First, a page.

Snowden against Apple’s CSAM takeover, “it’s a tragedy”

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The Apple’s CSAM detection function is the main topic of the latest editorial by Edward snowden on Substack, with the former CIA computer scientist turned journalist who calls the strategy a “tragedy”. In the latest installment of his newsletter, Snowden gets to the point, saying the solution “will permanently redefine what belongs to you and what belongs to them “.

Snowden against Apple’s new CSAM detection feature

The feature, which is expected to roll out with iOS 15 this fall, is a system that aims to avoid the dissemination of child pornography material. Apple will in fact be able to detect sexually explicit images involving children when they are stored in ICloud Photos. The feature will hash and match user photos uploaded to iCloud with a known CSAM (Child Sexual Abuse Material) hashed database extracted from at least two different entities. Importantly, unlike existing systems, Apple’s variation leads all processing on the device. This, according to Snowden, “will erase the line that divides which devices work for you and which devices work for them.”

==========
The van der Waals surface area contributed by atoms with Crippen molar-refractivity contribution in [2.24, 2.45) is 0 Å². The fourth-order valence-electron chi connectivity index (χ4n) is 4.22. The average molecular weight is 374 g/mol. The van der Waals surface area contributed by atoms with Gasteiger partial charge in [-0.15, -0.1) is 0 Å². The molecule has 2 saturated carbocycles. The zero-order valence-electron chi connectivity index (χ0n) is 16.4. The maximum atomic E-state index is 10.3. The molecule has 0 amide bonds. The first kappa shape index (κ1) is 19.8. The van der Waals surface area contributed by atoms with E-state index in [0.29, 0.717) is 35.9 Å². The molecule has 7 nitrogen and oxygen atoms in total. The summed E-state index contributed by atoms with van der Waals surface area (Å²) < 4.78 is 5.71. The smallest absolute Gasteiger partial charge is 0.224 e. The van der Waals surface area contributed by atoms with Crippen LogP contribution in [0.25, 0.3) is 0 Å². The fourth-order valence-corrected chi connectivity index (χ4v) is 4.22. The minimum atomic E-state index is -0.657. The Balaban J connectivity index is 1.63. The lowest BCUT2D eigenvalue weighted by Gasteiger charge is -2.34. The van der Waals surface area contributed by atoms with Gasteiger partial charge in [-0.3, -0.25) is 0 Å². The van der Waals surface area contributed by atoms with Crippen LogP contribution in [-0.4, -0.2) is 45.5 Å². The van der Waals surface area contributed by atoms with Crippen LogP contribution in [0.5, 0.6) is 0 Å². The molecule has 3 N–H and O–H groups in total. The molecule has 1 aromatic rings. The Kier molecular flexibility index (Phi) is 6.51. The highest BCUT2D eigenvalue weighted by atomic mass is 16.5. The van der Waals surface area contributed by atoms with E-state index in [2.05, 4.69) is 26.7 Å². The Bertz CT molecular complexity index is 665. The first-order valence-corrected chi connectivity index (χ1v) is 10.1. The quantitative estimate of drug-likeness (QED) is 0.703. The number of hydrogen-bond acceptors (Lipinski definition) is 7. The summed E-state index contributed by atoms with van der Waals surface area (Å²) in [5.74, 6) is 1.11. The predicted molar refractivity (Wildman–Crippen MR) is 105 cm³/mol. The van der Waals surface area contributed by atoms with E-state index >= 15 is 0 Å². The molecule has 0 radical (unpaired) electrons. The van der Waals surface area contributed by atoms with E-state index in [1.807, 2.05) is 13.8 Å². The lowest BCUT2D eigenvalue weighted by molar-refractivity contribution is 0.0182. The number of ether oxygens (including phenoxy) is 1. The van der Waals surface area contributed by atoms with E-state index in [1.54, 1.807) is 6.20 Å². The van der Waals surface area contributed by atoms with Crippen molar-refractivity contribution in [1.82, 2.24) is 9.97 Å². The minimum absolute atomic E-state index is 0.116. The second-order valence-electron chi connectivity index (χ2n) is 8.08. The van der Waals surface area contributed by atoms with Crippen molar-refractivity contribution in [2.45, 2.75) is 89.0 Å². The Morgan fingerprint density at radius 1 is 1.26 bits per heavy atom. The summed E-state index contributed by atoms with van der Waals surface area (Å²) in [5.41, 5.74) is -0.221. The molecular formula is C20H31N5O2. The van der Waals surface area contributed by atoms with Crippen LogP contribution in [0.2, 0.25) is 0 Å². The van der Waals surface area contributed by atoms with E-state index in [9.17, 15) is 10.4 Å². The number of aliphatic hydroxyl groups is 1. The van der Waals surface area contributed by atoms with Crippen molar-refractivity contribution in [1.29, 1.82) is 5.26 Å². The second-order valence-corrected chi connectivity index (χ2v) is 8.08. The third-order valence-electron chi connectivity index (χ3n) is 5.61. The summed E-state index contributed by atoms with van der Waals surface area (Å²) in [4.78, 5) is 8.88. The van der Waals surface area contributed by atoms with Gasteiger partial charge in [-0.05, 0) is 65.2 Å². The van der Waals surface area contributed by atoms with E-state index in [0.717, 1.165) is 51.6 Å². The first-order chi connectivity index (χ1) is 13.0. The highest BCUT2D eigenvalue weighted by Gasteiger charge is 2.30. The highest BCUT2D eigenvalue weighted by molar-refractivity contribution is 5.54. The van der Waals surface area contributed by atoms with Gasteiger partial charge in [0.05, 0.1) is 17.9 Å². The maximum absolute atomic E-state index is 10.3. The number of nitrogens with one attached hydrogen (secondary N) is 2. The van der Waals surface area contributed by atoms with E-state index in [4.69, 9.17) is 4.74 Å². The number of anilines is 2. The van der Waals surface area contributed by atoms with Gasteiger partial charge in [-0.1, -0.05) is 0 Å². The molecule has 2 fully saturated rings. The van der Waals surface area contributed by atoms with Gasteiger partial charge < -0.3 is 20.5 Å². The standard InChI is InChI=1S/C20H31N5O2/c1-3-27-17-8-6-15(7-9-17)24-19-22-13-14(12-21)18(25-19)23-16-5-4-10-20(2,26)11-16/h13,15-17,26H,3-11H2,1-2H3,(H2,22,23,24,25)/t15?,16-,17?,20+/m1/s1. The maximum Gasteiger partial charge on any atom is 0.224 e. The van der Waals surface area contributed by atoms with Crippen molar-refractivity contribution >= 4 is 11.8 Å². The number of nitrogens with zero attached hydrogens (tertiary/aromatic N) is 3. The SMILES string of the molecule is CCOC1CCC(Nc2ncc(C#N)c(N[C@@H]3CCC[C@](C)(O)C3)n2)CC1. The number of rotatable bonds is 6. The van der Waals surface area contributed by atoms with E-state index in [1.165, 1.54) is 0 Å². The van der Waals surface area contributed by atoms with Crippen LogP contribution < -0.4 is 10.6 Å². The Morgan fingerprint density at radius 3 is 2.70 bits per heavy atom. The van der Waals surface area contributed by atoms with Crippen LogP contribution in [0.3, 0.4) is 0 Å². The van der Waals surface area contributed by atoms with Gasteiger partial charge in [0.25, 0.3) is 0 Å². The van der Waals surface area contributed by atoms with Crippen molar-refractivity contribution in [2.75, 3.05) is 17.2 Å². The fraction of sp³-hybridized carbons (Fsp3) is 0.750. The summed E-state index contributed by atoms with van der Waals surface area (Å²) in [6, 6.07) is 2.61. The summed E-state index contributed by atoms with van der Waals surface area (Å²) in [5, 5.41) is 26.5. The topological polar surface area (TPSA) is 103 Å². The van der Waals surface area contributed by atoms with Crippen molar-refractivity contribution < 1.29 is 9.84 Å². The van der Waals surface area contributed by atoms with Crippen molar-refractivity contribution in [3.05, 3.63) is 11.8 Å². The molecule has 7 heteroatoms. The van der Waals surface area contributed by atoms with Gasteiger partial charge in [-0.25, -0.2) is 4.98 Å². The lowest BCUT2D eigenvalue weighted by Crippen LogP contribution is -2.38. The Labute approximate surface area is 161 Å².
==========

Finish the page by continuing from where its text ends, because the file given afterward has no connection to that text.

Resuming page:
“Once the precedent is established that it is appropriate even for a ‘pro-privacy’ company like Apple to make products that betray its users and owners, Apple itself will lose all control over how that precedent is applied,” writes Snowden.

He also claims that Apple’s implementation of CSAM detection capabilities has more to do with branding than child protection or regulatory compliance. In fact, he notes that the function can be simply avoided disabling uploads to iCloud. The idea that Apple will introduce the measure in preparation for end-to-end encryption on iCloud is also ludicrous, according to Snowden. Implementing such a system wouldn’t matter, Snowden says, because iPhone will already have built-in surveillance capability.

Snowden’s Fears

Like others, Snowden fears that governments abuse the system by forcing Apple to expand the CSAM function on the device or by requiring it to be always on by all users. “There is no fundamental technological limit to how far the precedent that Apple is creating can be pushed. Which means that the only brake is Apple’s overly flexible corporate policy, something governments understand all too well, ”writes Snowden.

Apple for its part claims that it will not bow to the demands of the government to expand the system beyond its original directive. In recent years, the company has positioned itself as a champion of privacy and security, investing in advanced hardware and software capabilities to achieve those goals. Critics argue that CSAM features, especially photo hash scanning, will not only tarnish that reputation, but will pave the way for a new era of digital surveillance.